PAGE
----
First up, we hear from the lawyer of the Aguilar family. Twenty three-year-old Noel Aguilar was shot and killed by police in May 2014. What new evidence is brought to light by bystander videos? We also look at police shootings nationwide as the year comes to an end. Then, how do scientific advances really happen? A new study from an MIT professor explains how we move forward when elite scientists die. After that, a modern reworking on Shakespeare sonnets.And last but certainly not least, before we leave you for the holidays, a look at the last days of hair metal band Motley Crue. They play their last shows at STAPLES Center next week.
FROM THIS EPISODE
Twenty-three-year-old Long Beach resident Noel Aguilar was shot and killed by police in May 2014. The entire incident, from the moment one of the policeman accidentally shot his own partner to the three shots fired at Noel Aguilar, killing him, was caught on the cellphone of a bystander. The video was released just last week by Aguilar’s family. They’ve also filed a lawsuit against LA County and are requesting the District Attorney’s office reopen the case. What’s likely to happen?
Angel Carrazco, lawyer
Nearly 1,000 people were killed by police in 2015. These incidents made headlines nationwide. But there isn’t any official counting of police killings in the U.S. The Washington Post has been closely following this and has collected data of their own on police shootings. Among other things, they’ve found that unarmed black men were six times more likely than unarmed whites to be shot and killed.
So how do scientific advances actually happen? A new report from M.I.T. finds that when old scientists pass on, a new generation can come up and elaborate on old findings. These new scientists are no longer in the shadow of the old scientists so they are more likely to publish new work.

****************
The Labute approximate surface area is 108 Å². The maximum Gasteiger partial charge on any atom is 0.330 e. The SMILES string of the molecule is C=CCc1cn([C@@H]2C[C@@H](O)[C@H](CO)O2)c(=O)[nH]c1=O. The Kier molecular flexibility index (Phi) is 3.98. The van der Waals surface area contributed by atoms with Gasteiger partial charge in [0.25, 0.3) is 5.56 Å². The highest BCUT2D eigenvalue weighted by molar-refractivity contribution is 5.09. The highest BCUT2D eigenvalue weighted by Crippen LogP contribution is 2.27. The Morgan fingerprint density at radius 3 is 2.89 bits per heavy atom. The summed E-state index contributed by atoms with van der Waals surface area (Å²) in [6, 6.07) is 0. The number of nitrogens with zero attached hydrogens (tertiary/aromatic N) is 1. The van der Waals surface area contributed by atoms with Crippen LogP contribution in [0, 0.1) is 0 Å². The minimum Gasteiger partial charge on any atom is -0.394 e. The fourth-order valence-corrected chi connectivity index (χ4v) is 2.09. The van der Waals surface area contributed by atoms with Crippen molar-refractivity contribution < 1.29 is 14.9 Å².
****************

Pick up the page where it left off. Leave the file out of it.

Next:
Pierre Azoulay, Sloan School of Management.
Love the song “Call Me Maybe?” Adele’s “Hello?” Well, imagine if those tunes were reworked as Shakespearean sonnets. There are rules: the sonnets have to be 14 lines long and have ten syllables per line. Find out how “this sick beat” from Taylor Swift’s “Shake it Off” is translated into Shakespearean glory.
Erik Didrikson, popsonnet.com
Next week the band Motley Crue will end its decades-long run with final shows at the Staples Center in Downtown L.A. We go behind-the-scenes on the iconic hair metal band. How did it become one of the biggest Los Angeles bands of the ‘80s, and is it really the end of an era at last? Our guests talk about their experiences with the band.
More From Press Play with Madeleine Brand
Does copyright law cover graffiti? Clothing company H&M did a fashion shoot in Brooklyn featuring models standing against a gray wall painted with black waving lines. The graffiti was the work of an LA-based street artist, who wanted compensation. H&M responded by filing a lawsuit against him, then dropped it a few days later.
Taylor Mac takes on U.S. history in 246 songs, two dozen costume changes Taylor Mac will perform his “24-Decade History of Popular Music” starting Thursday in LA. It’s divided into four shows on four separate nights. It’s about this history of oppression and activism in the U.S. -- from 1776 to present day.
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